January 23, 2013
Latest Victory in the Ongoing Battle Against Poaching
Each year, Dian Fossey Gorilla Fund field staff see an increase in illegal activities as we approach the end of the year, and 2012 was no exception. However, we are very proud of our anti-poaching team for having successfully apprehended two poachers in Volcanoes National Park.
The poachers were caught butchering an antelope that had been trapped by a snare. Earlier in the day, while on a routine patrol in Sector 3 of the park, where most of the Fossey Fund-monitored gorillas range, the team discovered the dead antelope as well as the trails of four poachers near the snares. Anticipating that the poachers would return to retrieve the antelope, the team planned an ambush patrol.
From 9:00 a.m. to 4:30 p.m. our team, led by Phocas Nkunzingoma, hid in the forest with no food and without speaking, lest they alert poachers to their presence. Finally, three poachers returned to the site. When they saw our team, one ran away but the two others were arrested. Our team followed an established protocol for transferring the poachers to local authorities.
We are very grateful for the dedication and skill our anti-poaching team showed in handling this situation, and in particular for the leadership of Nkunzingoma, who was recently promoted to be the leader of the Fossey Fund’s new anti-poaching team, which was hired this fall. Veronica Vecellio, Gorilla Program manager, says, “Phocas has proven himself to be one of the most dedicated and talented trackers on our staff and with this incident he once again confirmed his extraordinary dedication.”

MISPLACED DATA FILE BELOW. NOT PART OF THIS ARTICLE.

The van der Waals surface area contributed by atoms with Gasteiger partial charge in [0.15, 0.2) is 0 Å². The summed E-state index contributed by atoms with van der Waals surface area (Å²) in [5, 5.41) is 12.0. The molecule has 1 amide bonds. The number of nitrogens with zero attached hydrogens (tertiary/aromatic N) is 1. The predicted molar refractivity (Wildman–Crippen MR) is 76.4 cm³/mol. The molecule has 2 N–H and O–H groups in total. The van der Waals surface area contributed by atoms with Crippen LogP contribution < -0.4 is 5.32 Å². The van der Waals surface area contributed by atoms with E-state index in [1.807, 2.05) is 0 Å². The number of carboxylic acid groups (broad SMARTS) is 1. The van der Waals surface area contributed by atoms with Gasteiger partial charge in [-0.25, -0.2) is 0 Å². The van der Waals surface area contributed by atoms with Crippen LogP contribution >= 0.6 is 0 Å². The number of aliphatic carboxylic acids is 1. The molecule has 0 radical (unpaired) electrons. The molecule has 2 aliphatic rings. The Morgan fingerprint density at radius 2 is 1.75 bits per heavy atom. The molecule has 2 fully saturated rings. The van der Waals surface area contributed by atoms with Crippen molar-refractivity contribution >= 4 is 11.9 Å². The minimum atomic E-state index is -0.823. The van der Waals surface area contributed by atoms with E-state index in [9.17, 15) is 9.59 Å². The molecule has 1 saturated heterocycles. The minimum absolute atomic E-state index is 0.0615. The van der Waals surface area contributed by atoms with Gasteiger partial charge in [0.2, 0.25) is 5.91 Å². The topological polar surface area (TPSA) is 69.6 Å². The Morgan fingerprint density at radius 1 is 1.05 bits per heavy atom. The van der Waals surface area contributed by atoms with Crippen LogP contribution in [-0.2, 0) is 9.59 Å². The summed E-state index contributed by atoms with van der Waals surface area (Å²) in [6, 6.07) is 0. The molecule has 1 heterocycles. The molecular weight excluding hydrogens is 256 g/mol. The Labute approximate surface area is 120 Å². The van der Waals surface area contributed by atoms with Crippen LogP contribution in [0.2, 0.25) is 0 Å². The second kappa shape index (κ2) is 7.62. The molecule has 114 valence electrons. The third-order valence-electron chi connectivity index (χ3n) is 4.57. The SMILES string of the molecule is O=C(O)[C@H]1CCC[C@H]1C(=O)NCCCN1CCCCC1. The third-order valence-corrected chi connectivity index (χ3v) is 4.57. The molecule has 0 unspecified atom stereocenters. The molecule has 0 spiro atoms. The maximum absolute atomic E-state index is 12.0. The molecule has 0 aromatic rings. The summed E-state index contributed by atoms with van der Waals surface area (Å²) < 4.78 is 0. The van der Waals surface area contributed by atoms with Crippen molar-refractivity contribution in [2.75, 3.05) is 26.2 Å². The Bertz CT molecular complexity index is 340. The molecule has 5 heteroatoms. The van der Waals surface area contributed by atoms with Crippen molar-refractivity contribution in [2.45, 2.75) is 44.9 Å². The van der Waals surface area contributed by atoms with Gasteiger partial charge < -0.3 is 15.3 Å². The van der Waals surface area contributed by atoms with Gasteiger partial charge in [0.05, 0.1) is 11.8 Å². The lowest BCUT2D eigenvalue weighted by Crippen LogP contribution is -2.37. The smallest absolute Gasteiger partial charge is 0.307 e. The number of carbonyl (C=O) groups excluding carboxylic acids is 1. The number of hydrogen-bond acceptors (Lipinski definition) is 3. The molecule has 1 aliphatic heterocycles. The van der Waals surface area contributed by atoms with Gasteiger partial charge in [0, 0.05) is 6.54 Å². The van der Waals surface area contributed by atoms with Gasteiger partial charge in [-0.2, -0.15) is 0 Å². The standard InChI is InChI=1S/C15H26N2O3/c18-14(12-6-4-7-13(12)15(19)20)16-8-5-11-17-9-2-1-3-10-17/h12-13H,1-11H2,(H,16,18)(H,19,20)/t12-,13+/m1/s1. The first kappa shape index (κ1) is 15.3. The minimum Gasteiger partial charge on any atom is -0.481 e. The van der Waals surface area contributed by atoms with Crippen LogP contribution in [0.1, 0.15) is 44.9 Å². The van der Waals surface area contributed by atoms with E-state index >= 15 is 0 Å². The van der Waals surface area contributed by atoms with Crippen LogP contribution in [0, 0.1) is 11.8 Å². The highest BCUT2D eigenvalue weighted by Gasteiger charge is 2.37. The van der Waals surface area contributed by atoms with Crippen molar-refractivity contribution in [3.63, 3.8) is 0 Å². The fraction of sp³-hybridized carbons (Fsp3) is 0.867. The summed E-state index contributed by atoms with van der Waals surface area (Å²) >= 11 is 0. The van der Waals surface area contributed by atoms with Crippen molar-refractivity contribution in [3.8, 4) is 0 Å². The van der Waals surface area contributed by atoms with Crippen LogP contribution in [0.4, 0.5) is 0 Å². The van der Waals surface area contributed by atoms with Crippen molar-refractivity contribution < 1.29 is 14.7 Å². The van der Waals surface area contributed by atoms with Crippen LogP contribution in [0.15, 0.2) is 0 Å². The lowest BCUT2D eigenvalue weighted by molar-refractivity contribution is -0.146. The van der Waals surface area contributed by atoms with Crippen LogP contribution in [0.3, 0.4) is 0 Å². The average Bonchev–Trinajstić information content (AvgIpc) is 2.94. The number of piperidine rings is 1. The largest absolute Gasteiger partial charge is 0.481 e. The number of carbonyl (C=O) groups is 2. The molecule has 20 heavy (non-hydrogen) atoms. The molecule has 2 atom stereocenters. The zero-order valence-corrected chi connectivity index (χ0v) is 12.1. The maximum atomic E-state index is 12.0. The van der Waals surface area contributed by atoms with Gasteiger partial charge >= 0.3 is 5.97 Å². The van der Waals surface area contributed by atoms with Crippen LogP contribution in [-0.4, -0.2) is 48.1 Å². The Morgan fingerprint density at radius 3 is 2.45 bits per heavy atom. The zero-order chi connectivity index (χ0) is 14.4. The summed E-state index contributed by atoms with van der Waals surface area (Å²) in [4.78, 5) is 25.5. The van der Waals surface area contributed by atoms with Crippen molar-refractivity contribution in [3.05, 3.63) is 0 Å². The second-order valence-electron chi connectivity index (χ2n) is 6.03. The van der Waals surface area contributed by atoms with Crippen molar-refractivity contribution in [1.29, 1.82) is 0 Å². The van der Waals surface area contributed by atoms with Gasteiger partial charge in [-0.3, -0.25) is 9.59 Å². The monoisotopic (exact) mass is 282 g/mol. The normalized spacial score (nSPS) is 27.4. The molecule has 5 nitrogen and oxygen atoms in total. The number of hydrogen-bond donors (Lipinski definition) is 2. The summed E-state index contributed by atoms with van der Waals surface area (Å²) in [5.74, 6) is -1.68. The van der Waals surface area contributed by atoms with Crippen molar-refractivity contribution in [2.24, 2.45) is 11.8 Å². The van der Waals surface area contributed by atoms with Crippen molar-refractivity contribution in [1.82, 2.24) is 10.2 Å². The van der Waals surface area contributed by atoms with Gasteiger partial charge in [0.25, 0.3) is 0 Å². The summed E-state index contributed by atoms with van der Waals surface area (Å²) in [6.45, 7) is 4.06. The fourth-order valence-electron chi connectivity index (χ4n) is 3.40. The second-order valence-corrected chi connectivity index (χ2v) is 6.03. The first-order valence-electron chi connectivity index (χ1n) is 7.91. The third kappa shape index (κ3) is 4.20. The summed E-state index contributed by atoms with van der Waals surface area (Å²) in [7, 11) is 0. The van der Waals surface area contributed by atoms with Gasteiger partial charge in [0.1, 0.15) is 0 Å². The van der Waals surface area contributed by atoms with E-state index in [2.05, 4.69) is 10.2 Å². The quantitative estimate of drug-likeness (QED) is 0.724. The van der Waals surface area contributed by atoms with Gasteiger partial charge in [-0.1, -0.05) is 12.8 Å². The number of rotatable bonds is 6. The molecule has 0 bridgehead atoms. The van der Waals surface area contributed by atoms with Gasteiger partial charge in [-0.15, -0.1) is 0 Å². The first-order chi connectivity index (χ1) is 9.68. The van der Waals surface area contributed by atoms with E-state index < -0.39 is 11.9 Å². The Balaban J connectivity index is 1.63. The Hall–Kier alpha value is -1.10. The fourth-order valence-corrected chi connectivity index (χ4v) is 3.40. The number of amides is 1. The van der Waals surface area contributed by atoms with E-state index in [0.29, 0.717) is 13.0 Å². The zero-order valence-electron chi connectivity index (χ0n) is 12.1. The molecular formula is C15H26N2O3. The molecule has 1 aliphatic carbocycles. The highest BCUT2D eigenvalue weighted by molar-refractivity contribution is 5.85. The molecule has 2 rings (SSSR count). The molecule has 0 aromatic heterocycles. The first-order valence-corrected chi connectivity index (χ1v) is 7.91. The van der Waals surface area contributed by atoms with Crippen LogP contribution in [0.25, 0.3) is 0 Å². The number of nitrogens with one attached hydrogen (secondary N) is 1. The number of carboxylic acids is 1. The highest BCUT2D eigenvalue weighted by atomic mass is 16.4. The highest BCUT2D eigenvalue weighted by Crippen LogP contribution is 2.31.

It is good that we were able to catch the poachers this time, both to prevent them from further hunting in the forest and to discourage other poachers by showing them the cost of their actions. Unfortunately, the reasons people poach are various and multi-faceted, stemming from a complex range of issues the local human population faces. This is why the Fossey Fund also invests in the communities living around Volcanoes National Park. Understanding the problems local people must deal with, addressing them, providing education, and enlisting communities as our allies in conservation is essential to reducing illegal activities in the park and continuing to keep it safe for mountain gorillas.